Zhejiang Provincial Key Laboratory of Preventive Veterinary Medicine

Hangzhou, China

Zhejiang Provincial Key Laboratory of Preventive Veterinary Medicine

Hangzhou, China
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Zhao H.,Zhejiang University | Zhao H.,Zhejiang Provincial Key Laboratory of Preventive Veterinary Medicine | Chen J.,Zhejiang University | Chen J.,Zhejiang Provincial Key Laboratory of Preventive Veterinary Medicine | And 10 more authors.
Journal of Microbiology | Year: 2011

Listeria monocytogenes is a foodborne pathogen of humans and animals. The majority of human listeriosis cases are caused by strains of lineages I and II, while lineage III strains are rare and seldom implicated in human listeriosis. We revealed by 16S rRNA sequencing the special evolutionary status of L. monocytogenes lineage III, which falls between lineages I and II strains of L. monocytogenes and the non-pathogenic species L. innocua and L. marthii in the dendrogram. Thirteen lineage III strains were then characterized by polyphasic approaches. Biochemical reactions demonstrated 8 biotypes, internalin profiling identified 10 internal-in types clustered in 4 groups, and multilocus sequence typing differentiated 12 sequence types. These typing schemes show that lineage III strains represent the most diverse population of L. monocytogenes, and comprise at least four subpopulations IIIA-1, IIIA-2, HIB, and IIIC. The in vitro and in vivo virulence assessments showed that two lineage IIIA-2 strains had reduced pathogenicity, while the other lineage III strains had comparable virulence to lineages I and II. The HIB strains are phylogenetically distinct from other sub-populations, providing additional evidence that this sublineage represents a novel lineage. The two biochemical reactions L-rhamnose and L-lactate alkalinization, and 10 internalins were identified as potential markers for lineage III subpopulations. This study provides new insights into the biodiversity and population structure of lineage III strains, which are important for understanding the evolution of the L. mono-cytogenes-L. innocua clade. © 2011 The Microbiological Society of Korea and Springer-Verlag Berlin Heidelberg.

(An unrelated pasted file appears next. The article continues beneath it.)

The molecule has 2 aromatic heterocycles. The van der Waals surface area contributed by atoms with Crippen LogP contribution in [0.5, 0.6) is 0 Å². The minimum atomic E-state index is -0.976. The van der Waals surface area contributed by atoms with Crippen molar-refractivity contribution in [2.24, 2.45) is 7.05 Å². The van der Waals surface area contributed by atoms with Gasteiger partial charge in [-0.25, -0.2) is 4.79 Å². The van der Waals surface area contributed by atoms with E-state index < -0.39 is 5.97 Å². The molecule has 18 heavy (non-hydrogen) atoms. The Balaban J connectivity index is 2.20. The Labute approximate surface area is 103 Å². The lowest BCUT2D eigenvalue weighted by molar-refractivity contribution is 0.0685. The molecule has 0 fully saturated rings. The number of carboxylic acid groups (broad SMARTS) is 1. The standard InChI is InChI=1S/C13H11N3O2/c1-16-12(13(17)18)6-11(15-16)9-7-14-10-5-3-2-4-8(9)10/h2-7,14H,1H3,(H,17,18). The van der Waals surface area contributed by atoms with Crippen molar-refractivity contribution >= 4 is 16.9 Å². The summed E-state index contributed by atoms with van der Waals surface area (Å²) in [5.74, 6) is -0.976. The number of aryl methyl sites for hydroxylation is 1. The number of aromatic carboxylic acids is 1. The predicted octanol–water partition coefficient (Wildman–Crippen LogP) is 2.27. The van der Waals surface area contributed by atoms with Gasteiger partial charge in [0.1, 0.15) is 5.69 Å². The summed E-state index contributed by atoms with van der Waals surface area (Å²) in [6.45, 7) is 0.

Jiang J.,Shihezi University | Jiang J.,Zhejiang University | Jiang J.,Zhejiang Provincial Key Laboratory of Preventive Veterinary Medicine | Chen J.,Zhejiang University | And 12 more authors.
World Journal of Microbiology and Biotechnology | Year: 2011

The LPXTG internlin gene inlC2 is L. monocytogenes specific and formed an internalin cluster with inlD, inlE and, in some cases, inlG between ascB and dapE. Of note, inlC2 was transcribed monocistronically, and of these internalin genes, only inlC2 expression was enhanced in synthetic human gastric fluid. Disruption of inlC2 did not have a polar effect on its downstream internalin genes, but enhanced the production of InlA without changing inlA transcript level, suggesting a link between inlC2 expression and inlA posttranscriptional regulation. The adhesion and invasion rates of ΔinlC2 mutant in epithelial cells were significantly higher than those of parent strain. Also, recovery of listerial cells from the liver and spleen was much higher in mice inoculated with ΔinlC2 mutant than its parent strain. Thus, we speculate that increased invasion of ΔinlC2 mutant into epithelial cells might be due to elevated production of InlA, a major invasin, that could lead further to increased listerial virulence. Overall, this study presents supportive evidence that internalization of L. monocytogenes could be a complex network or unknown mechanisms requiring further study. © 2011 Springer Science+Business Media B.V.

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